The units were a last minute add so it seems we got some iffy ones that have kept the lighting crew busy. Also the fiber run started out as a 450' piece which is a bit much to manage. Now it is broken up into a few smaller pieces and that has really helped speed things up.
 

lightguyty

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I feel like people aren't getting this part of it. Say I have a whole truss of badboys as backlight (I can dream right) and for 80% of the show I just want the light to be one of the backlights, to wiggle and blink along with everyone else, it can do that, but once I need to break that light out of the group to pick up a solo from a sax player who likes to run around, at that point I could give over p/t to the spot op, THAT is something that has never been done before. Yes, spots have been able to do colors and stuff, but never has one light be able to go back and forth between being a spot and just another mover before!

May this be the death of living with spots from crappy positions!
Well BlackTrax is capable of doing exactly this, its a solution to the same problem, albeit with IR and RF tracking beacons and IR Camera's everywhere. THAT being said, Blacktrax is MUCH harder to implement in a touring system (although Cirque manages it on quite a few shows) which would be a win for the PRG product.
 

ruinexplorer

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It's as if they were all being punished and had to face the wall.
 

DuckJordan

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Doesnt matter
Sorry for the delay busy week here for me. We had 7 of them in total 3 US, 4 DS. I was on the lead the entire night. The setup was simple much like plugging in a lighting desk. Granted this was a tour setup so it was really placing hardware not really addressing or programming. That said I was correct in the thought of how they were going to be used. The show controlled everything except pan and tilt. No color changes were made by ops nor iris. They were exclusively spot lights not used as movers for any amount of time.

I hope to work with them as more than a joystick in the future but we will see.

Movement was clean and smooth on the controller a bit jumpy at the fixture. These were almost the first time they had been used outside of tech, though so no long term thoughts on how well the encoders will last.

Camera was just a standard digital with zoom iris and low light/daylight switch. Zoom was preset and locked out. But iris and light amount was controllable.

One thing to note is in a sitting position you can't see the screen with the information for the fixture only the view cam. My suggestion to the guy was for them to put it as a HUD surrounding the main focus of the screen as there was quite a bit of room not used.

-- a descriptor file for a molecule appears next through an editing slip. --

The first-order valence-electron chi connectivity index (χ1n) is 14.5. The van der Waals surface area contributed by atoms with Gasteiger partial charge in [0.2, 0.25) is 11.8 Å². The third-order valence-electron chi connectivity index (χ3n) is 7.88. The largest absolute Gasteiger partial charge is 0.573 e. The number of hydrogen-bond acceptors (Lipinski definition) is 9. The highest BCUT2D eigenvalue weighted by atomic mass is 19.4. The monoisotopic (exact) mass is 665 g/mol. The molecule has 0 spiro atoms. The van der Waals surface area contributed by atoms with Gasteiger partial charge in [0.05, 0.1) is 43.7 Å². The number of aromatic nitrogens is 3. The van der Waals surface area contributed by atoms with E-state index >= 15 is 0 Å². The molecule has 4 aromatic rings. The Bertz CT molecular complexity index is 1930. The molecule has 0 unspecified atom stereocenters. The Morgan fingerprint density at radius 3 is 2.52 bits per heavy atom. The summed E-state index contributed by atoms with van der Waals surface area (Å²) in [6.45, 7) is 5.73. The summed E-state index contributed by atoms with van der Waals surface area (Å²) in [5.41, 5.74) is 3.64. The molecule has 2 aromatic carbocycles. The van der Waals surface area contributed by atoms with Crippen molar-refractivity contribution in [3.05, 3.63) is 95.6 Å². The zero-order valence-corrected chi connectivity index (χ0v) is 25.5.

The screen has a cross hair where your light will hit so aiming is much like using a scope. Reminded me a bit of an arcade shooting game.

All in all my opinion is its an interesting product but not worth the money for this particular use. If you were to incorporate more features or actually need to be able to get spots in a weird position sure but in this instance. Way over kill.
 

gafftaper

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Thanks for the review Duck. I'm really eager to see where the technology goes. If someone can get the price down, I think we'll see them all over the place both for safety and for position flexibility reasons. Think about how many theaters are out there with no decent place to put a follow spot. If the price came down to being just a little more than a normal follow spot, it could be huge.
 

DuckJordan

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Thanks for the review Duck. I'm really eager to see where the technology goes. If someone can get the price down, I think we'll see them all over the place both for safety and for position flexibility reasons. Think about how many theaters are out there with no decent place to put a follow spot. If the price came down to being just a little more than a normal follow spot, it could be huge.
Absolutely, I work in a theater that would benefit greatly from 3 of these. But in a standard concert I'm not sure it's really all that practical at this point. Once the price comes down I'll be surprised to use standard spots in the arena venues
 

shayward

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May 7, 2009
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Ohio
Does anyone know if this is what Feld is using on the Frozen on Ice tour? Saw that production yesterday and the "movers as followspots" worked pretty well in that design....but I did notice a few times in the show where there was a definate lag in the tracking.